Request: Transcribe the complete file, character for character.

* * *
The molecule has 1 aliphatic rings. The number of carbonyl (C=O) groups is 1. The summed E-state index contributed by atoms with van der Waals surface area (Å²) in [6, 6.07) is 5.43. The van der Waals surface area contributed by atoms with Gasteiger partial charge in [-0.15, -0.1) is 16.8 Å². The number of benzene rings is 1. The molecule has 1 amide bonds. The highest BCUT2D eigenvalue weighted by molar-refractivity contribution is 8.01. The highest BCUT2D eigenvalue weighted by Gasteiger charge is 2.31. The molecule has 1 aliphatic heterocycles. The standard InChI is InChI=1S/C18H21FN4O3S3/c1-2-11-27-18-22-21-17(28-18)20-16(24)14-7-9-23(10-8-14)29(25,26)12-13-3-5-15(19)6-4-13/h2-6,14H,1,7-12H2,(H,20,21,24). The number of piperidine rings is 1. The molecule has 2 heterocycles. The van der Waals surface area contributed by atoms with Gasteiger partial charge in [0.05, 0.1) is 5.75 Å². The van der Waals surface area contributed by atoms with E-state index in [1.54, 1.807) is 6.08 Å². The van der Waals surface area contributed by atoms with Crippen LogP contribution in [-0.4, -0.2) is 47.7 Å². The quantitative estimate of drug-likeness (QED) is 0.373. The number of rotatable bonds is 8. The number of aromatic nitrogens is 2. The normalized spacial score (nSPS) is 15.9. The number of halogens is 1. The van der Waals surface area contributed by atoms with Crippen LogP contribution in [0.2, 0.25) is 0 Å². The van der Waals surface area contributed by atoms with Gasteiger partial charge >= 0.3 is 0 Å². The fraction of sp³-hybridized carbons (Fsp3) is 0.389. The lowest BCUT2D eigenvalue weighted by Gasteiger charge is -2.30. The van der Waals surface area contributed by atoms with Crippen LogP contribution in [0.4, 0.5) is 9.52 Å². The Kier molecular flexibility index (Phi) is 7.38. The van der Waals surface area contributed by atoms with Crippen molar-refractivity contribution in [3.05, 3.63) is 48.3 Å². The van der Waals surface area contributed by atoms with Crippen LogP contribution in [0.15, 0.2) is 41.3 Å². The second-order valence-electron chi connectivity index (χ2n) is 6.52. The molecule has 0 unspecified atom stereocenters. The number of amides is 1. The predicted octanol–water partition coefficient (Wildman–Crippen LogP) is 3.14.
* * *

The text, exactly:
The molecule has 1 aliphatic rings. The number of carbonyl (C=O) groups is 1. The summed E-state index contributed by atoms with van der Waals surface area (Å²) in [6, 6.07) is 5.43. The van der Waals surface area contributed by atoms with Gasteiger partial charge in [-0.15, -0.1) is 16.8 Å². The number of benzene rings is 1. The molecule has 1 amide bonds. The highest BCUT2D eigenvalue weighted by molar-refractivity contribution is 8.01. The highest BCUT2D eigenvalue weighted by Gasteiger charge is 2.31. The molecule has 1 aliphatic heterocycles. The standard InChI is InChI=1S/C18H21FN4O3S3/c1-2-11-27-18-22-21-17(28-18)20-16(24)14-7-9-23(10-8-14)29(25,26)12-13-3-5-15(19)6-4-13/h2-6,14H,1,7-12H2,(H,20,21,24). The number of piperidine rings is 1. The molecule has 2 heterocycles. The van der Waals surface area contributed by atoms with Gasteiger partial charge in [0.05, 0.1) is 5.75 Å². The van der Waals surface area contributed by atoms with E-state index in [1.54, 1.807) is 6.08 Å². The van der Waals surface area contributed by atoms with Crippen LogP contribution in [-0.4, -0.2) is 47.7 Å². The quantitative estimate of drug-likeness (QED) is 0.373. The number of rotatable bonds is 8. The number of aromatic nitrogens is 2. The normalized spacial score (nSPS) is 15.9. The number of halogens is 1. The van der Waals surface area contributed by atoms with Crippen LogP contribution in [0.2, 0.25) is 0 Å². The van der Waals surface area contributed by atoms with Gasteiger partial charge >= 0.3 is 0 Å². The fraction of sp³-hybridized carbons (Fsp3) is 0.389. The lowest BCUT2D eigenvalue weighted by Gasteiger charge is -2.30. The van der Waals surface area contributed by atoms with Crippen LogP contribution in [0.4, 0.5) is 9.52 Å². The Kier molecular flexibility index (Phi) is 7.38. The van der Waals surface area contributed by atoms with Crippen molar-refractivity contribution in [3.05, 3.63) is 48.3 Å². The van der Waals surface area contributed by atoms with Crippen LogP contribution in [0.15, 0.2) is 41.3 Å². The second-order valence-electron chi connectivity index (χ2n) is 6.52. The molecule has 0 unspecified atom stereocenters. The number of amides is 1. The predicted octanol–water partition coefficient (Wildman–Crippen LogP) is 3.14.